The classic solution is to use the counterpart of the EXEC command, the EXEC() function, and execute the resulting string:
CREATE PROC GetTableCount @MyTable VARCHAR(50) AS DECLARE @cmd VARCHAR(1000) SET @cmd = 'SELECT * FROM ' + @MyTable EXEC(@cmd)
Now call the stored procedure with a table name as the parameter:
EXEC GetTableCount 'pubs.dbo.authors'
This is fine, except how do we know whether the command failed, and if it did, how can we capture the error number? Actually, now all we have to do is use Solution #1 and capture the results in a table. Before we look at that solution, though, let's get some background information about EXEC().
EXEC() in a nutshell
The EXEC() function, like the EXECUTE command, executes a T-SQL command that you embed in its parentheses. The difference is that the EXEC() function can execute a string or string variable, as you saw in the preceiding code. The argument for EXEC() can be a literal string, but the real power of EXEC() comes to light when you use a variable.
How does the EXEC() function work? It executes the command contained in the variable, but in a different context from the session calling the function. That's important, because it introduces some severe constraints. Any tables you create are visible to the EXEC() context, but variables declared by the calling session aren't visible to the EXEC() context, and vice versa. Therefore the following doesn't work:
DECLARE @MyVar INT EXEC('SET @MyVar = 3')
The EXEC() session can't see the variable, because it was declared in the calling session. If we stuff it inside the EXEC(), as in the following:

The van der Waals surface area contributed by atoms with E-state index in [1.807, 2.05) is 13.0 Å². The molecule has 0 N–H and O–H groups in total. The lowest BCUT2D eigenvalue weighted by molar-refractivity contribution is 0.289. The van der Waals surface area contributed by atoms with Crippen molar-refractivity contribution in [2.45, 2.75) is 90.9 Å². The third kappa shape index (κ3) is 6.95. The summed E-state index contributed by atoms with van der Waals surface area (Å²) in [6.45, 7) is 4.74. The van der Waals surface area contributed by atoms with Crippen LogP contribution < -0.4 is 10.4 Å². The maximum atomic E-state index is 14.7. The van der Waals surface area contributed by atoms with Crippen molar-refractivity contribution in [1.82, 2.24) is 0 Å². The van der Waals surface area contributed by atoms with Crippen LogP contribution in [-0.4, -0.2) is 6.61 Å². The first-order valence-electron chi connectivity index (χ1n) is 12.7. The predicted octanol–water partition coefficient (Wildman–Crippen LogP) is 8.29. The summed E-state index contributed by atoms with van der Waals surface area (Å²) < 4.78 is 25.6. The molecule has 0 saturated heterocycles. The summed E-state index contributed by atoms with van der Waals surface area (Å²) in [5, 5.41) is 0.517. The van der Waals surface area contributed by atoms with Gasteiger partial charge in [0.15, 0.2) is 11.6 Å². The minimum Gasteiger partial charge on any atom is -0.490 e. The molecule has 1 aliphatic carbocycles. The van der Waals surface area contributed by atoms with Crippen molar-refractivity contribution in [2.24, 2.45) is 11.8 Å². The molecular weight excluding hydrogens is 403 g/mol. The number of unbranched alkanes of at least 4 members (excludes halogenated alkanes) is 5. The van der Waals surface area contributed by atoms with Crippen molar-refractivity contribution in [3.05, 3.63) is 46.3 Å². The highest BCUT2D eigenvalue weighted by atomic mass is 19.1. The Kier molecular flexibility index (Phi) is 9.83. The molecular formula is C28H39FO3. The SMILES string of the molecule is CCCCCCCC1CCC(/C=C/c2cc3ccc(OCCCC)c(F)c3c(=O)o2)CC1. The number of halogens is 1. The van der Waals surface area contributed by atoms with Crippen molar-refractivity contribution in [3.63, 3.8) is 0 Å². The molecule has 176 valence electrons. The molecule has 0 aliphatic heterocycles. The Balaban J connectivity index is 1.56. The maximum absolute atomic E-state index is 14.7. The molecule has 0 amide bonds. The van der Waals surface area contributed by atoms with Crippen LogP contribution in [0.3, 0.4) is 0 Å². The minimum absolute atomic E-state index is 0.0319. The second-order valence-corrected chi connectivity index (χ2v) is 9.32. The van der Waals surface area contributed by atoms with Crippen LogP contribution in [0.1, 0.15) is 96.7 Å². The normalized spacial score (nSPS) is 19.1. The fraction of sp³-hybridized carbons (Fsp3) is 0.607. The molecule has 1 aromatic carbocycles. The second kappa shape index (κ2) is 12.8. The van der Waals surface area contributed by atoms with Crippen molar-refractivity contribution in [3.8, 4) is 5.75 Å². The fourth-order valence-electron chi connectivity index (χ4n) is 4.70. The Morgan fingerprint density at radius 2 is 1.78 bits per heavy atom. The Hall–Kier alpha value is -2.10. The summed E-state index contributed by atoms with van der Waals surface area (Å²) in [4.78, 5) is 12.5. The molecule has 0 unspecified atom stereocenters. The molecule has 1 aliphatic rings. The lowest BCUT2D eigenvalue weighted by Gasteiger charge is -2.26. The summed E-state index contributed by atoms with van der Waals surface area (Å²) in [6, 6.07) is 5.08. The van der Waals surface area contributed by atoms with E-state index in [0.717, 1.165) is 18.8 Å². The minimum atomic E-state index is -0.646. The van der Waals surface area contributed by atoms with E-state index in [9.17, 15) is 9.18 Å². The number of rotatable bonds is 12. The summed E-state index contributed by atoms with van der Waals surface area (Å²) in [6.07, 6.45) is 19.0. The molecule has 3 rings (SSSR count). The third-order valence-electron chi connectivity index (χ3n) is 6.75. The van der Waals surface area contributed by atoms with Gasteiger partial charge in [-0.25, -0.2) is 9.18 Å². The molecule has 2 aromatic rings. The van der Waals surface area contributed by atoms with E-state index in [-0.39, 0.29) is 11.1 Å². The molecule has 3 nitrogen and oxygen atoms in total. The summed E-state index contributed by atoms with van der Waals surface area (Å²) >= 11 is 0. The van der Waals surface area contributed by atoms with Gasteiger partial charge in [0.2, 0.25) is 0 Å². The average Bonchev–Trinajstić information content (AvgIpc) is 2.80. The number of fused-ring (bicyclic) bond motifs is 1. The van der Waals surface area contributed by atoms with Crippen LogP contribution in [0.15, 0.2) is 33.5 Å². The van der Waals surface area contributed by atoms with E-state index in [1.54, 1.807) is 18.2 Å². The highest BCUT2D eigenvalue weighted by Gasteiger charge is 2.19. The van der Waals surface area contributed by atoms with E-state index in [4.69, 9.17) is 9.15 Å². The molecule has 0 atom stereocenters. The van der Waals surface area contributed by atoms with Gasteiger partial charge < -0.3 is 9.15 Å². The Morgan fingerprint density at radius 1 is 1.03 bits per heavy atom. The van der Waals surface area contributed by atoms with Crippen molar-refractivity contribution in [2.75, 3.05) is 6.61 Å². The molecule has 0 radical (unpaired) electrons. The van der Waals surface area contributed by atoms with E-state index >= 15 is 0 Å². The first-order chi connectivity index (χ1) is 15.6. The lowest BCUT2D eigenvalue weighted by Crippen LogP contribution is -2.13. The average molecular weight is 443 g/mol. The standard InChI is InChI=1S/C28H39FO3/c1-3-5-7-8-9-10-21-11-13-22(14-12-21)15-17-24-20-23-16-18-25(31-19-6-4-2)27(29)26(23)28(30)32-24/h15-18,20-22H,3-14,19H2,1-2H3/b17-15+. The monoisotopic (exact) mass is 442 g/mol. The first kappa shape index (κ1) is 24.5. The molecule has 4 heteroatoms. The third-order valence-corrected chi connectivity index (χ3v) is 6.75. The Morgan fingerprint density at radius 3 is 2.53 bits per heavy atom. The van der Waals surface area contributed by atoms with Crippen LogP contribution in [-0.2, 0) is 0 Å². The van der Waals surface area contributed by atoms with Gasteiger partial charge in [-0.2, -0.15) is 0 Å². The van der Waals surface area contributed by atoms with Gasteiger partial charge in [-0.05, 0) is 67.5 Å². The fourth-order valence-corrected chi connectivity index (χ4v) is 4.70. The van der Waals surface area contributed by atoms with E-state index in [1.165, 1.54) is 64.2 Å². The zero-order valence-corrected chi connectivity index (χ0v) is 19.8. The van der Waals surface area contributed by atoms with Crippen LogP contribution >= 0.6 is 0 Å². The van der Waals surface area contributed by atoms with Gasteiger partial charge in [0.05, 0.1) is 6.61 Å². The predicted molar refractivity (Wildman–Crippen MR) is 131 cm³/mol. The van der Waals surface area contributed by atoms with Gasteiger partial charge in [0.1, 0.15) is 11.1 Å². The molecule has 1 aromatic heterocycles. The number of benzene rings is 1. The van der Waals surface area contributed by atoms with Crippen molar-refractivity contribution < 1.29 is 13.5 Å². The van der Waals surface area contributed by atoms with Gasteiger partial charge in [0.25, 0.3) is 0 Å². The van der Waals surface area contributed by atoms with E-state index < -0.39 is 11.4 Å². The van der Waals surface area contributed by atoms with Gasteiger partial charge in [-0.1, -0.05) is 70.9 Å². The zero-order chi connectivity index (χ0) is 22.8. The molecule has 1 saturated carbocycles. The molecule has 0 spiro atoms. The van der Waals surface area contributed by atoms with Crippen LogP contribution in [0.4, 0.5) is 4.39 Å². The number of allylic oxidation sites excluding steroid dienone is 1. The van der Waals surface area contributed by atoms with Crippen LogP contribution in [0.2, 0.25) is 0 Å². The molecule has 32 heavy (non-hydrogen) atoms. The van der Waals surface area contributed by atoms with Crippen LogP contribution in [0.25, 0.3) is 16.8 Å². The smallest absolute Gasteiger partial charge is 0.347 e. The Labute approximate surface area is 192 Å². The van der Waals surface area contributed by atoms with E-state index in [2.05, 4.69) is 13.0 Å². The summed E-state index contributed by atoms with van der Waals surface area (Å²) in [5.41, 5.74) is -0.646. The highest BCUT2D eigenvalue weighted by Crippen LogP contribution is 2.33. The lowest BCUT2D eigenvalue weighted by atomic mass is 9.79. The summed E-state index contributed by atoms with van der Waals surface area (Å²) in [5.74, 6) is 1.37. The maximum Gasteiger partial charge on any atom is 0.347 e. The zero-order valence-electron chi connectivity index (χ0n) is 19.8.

EXEC(' DECLARE @MyVar INT SET @MyVar = 3')
it still does no good, because now the variable doesn't exist in the calling session. Declaring the variable in both contexts just creates two variables that have nothing to do with each other.
So how can we communicate the results of an EXEC() back to the calling command? Well, despite the fact that variables aren't exchangeable across EXEC() sessions, it turns out that tables, both temporary and permanent, are. So to capture @@ERROR, we can go back to EXEC()'s cousin, EXEC, and INSERT data into a table in order to pass the @@ERROR value back to the caller.
Capturing results of EXEC()
To do this, create a temporary table to hold the results of @@ERROR from the EXEC() function:
DECLARE @cmd VARCHAR(1000), @ExecError INT CREATE TABLE #ErrFile (ExecError INT) SET @cmd = 'EXEC GetTableCount ' + '''pubs.dbo.authors''' + 'INSERT #ErrFile VALUES(@@ERROR)' EXEC(@cmd) SET @ExecError = (SELECT * FROM #ErrFile) SELECT @ExecError AS '@@ERROR'
In this code, the temporary table #ErrResult will capture the actual value of the @@ERROR variable. In addition to the SELECT command, we also send an INSERT command to put the @@ERROR value into the temporary table.
This is what I meant by gymnastics in the beginning of this article: It's definitely a stretch, declaring a temporary table just to hand values back and forth with the EXEC() session. The reason why we have to do such gymnastics is that the scope of T-SQL variables in a calling context doesn't extend to EXEC()'s context, and vice versa. T-SQL has no user-defined global variables that could span execution contexts. Therefore, the only way to send data back and forth between the two contexts is to persist it in a table.
Well, at least it works. Recently I had occasion to create a T-SQL application that read a server's disk drives for free space. The technique I chose was to capture the results of xp_cmdshell calls, parse out the bytes free, and report the result periodically using the Web Wizard.
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This article is reproduced from the July 2000 issue of Microsoft SQL Server Magazine. Copyright 2000, by Pinnacle Publishing, Inc., unless otherwise noted. All rights are reserved. Microsoft SQL Server Magazine is an independently produced publication of Pinnacle Publishing, Inc. No part of this article may be used or reproduced in any fashion (except in brief quotations used in critical articles and reviews) without prior consent of Pinnacle Publishing, Inc. To contact Pinnacle Publishing, Inc., please call 1-800-493-4867 x4209.